Ok, I'm generalzing a bit but I've only had negative service experiences with waiters. I don't think they get enough sleep. :shock:

I noticed a mostly female staff at SC

That wasn't chicken

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My wife and I ate here on Friday night, no Mandarin speaker present. Some thoughts and observations:

What is the name of the pork with baby bok choy dish on Shanghai Cafe's menu? Our waitress didn't seem to have any idea what we were talking about. It could be the language barrier, but there was nothing that sounded like it on the menu. I just looked at the take-out menu again to no avail. Then again, on a menu with somewhere near 170 items, I'm sure I could have missed it. :-P

Xiao long bao - we followed up with visits tonight to Moon House Restaurant and New Yeah Shanghai for comparison.

- Shanghai Cafe's was the saltiest of the three and had a deep pork flavor. Not too fatty/oily. The wrapper did seem a bit thick.

- Moon House's was the least salty and had the least amount of broth, was very light in color and had (to us) the most soothing pork broth flavor. The wrapper... well, had a tendency to stick to my teeth. Very strange. Maybe it's my teeth. :-\

- New Yeah's saltiness was in between the other two and was very fatty/oily. The pickled ginger was extremely strong (though not unpleasant). The wrapper here was probably the thinnest of the three.

Shanghai Cafe did not have the eel dish, assuming it is "Stir Fried Eel Ninplo Style," on our visit.

We had Tong-Po pork (pork with baby bok choy) at New Yeah - delicious! The meat was tender, sweet, and aromatically spiced without overpowering the underlying taste of pork. The thin layer of fat/rind is absolutely essential to the enjoyment of this dish. Given the tenderness of the entire cut, most of the fat had to have been rendered out into the sauce. There were two other pork dishes on the menu that looked potentially interesting: pork shoulder with honey sauce and salty pork belly with bean curd sheet).

Service among all three:

We haven't noticed significant differences in service between male and female servers. Female servers at Shanghai Cafe. Male at both Moon House and New Yeah. We never felt rushed, never had the check pushed on us.

Fish head casseroles were being ordered by the Chinese patrons in all three restaurants. I think we'll go back to try those.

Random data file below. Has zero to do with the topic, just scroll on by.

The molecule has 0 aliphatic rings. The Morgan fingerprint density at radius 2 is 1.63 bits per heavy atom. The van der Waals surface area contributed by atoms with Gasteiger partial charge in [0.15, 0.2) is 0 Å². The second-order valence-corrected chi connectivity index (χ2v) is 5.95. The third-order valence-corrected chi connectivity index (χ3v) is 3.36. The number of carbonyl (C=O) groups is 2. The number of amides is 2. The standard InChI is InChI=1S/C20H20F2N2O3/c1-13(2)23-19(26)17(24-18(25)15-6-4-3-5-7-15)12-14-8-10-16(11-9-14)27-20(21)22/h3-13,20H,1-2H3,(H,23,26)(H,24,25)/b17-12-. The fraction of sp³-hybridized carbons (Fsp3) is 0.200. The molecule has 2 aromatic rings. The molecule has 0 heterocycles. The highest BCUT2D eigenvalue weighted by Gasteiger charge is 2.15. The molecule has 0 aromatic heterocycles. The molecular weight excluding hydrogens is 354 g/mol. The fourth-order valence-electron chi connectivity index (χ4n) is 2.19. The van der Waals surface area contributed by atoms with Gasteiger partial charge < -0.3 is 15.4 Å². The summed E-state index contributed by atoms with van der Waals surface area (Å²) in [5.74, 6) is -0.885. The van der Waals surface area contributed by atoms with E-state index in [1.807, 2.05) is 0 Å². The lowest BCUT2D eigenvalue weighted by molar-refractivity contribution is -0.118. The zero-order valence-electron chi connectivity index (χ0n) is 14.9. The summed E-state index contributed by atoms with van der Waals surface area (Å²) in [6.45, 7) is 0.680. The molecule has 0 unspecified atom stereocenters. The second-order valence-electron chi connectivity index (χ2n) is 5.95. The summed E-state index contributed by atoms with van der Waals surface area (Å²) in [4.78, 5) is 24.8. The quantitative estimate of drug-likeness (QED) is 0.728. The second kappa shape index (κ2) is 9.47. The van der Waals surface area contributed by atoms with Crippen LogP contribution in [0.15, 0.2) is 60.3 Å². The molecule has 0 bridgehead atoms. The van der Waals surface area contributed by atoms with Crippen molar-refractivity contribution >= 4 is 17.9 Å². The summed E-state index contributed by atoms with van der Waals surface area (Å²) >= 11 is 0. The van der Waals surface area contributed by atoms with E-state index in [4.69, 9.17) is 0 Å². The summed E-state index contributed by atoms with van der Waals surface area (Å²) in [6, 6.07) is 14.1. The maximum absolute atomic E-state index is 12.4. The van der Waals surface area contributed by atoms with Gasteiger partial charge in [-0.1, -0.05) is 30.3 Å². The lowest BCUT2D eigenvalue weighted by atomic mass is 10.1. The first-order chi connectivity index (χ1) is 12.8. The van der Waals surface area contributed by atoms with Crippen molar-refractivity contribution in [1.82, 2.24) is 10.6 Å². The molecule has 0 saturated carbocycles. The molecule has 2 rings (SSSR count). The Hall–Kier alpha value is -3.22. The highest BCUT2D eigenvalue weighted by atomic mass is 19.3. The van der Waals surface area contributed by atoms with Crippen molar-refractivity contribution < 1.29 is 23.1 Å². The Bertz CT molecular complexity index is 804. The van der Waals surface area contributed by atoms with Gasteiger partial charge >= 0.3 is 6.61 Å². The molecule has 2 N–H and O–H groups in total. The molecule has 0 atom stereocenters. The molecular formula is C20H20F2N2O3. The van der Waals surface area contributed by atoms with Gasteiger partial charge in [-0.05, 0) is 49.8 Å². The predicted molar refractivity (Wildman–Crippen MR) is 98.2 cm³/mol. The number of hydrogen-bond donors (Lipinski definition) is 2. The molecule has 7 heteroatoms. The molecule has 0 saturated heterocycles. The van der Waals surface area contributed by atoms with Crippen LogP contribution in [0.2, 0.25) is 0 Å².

Edited by larrylee (log)
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  • 5 months later...

For some reason this place always falls under my radar when I go to Chinatown. Tonight, however, I was specifically yearning for pork and fat. Many years ago, after reading an article by Alan Richman, we went to a place called Lake Spring Cuisine (in So. California), and ordered what was called 'Pork Pump'. It was the definition of pork and fat. The dish actually giggled (much like jello) when we shook the plate, and had an incredible anise star flavor and aroma. In the years since, I've often thought about that dish, and recently I read that Shanghai Cafe makes a respectable version (I didn't know about this thread until tonight).

The dong po rou (at least I believe that's how it's spelled) is not on the menu, but you can ask for it. It comes out as almost a perfect square, 2.5 inches high sitting atop a dark brown sauce and baby bok choy. The underlying flavor is soy and ginger, and I detected some anise star. The layer of fat is about 1/3 of an inch high, and it has the most unimaginably silky texture (think the softest tofu), and the meat itself is perfectly tender. (Incidentally, we were at R.U.B. last night and their pulled pork has nothing on this stuff.) It's impossible that the dish is made to order; I assume they finish it by steaming or braising. For a hunk of meat this size, it is quite shocking how delicate the whole dish is. Since it wasn't on the menu, I was wondering how much it would be. I was guessing around $15. In fact, we were charged $8.50! How can they make money at that price point?

We also had the soup dumplings--very good. And, the braised noodles with crab and young chives. The noodles had great texture and the chives lent a nice crunch. I would have wanted more crab flavor, but the smokiness imparted by the 'wok spirit' made the dish work just fine. We also had the stick rice wrapped in bamboo leaf. It's stuffed with pork and seriously delicious.

A great meal. The service is hurried, blunt, but efficient. My only (small) criticism of this place is how cramped it is. The two-tops are very small and couldn't hold all the dishes we ordered. Therefore, we had to plow through our soup dumplings to make room. Not the end of the world but, on the other hand, the scalding hot soup does not lend itself to quick eating.

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I believe "rou" (or the sound that would be made by those letters) means pork, so that sounds a lot like New Yeah's "tong-po pork." The description is spot-on (as matched by this picture). I'm glad you mentioned it's on the menu because I came here once earlier and couldn't find it anywhere. I should have just asked for it.

As for how they make money on it, it's probably not Berkshire pork! ;)